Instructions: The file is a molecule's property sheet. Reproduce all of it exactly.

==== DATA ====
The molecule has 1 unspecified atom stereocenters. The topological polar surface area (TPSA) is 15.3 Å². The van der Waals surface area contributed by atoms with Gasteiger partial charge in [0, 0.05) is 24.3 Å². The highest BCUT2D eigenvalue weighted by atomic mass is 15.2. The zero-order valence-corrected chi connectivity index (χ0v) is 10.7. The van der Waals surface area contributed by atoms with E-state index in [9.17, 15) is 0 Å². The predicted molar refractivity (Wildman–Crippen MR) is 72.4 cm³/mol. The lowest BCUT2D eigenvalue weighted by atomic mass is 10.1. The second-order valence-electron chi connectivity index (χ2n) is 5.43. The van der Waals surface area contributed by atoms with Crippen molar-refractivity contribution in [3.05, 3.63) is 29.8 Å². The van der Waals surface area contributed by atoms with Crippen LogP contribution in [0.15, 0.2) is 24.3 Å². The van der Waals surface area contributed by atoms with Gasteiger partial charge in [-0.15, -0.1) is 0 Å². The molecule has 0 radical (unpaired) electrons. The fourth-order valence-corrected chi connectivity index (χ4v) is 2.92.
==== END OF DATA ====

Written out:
The molecule has 1 unspecified atom stereocenters. The topological polar surface area (TPSA) is 15.3 Å². The van der Waals surface area contributed by atoms with Gasteiger partial charge in [0, 0.05) is 24.3 Å². The highest BCUT2D eigenvalue weighted by atomic mass is 15.2. The zero-order valence-corrected chi connectivity index (χ0v) is 10.7. The van der Waals surface area contributed by atoms with E-state index in [9.17, 15) is 0 Å². The predicted molar refractivity (Wildman–Crippen MR) is 72.4 cm³/mol. The lowest BCUT2D eigenvalue weighted by atomic mass is 10.1. The second-order valence-electron chi connectivity index (χ2n) is 5.43. The van der Waals surface area contributed by atoms with Crippen molar-refractivity contribution in [3.05, 3.63) is 29.8 Å². The van der Waals surface area contributed by atoms with Crippen LogP contribution in [0.15, 0.2) is 24.3 Å². The van der Waals surface area contributed by atoms with Gasteiger partial charge in [-0.15, -0.1) is 0 Å². The molecule has 0 radical (unpaired) electrons. The fourth-order valence-corrected chi connectivity index (χ4v) is 2.92.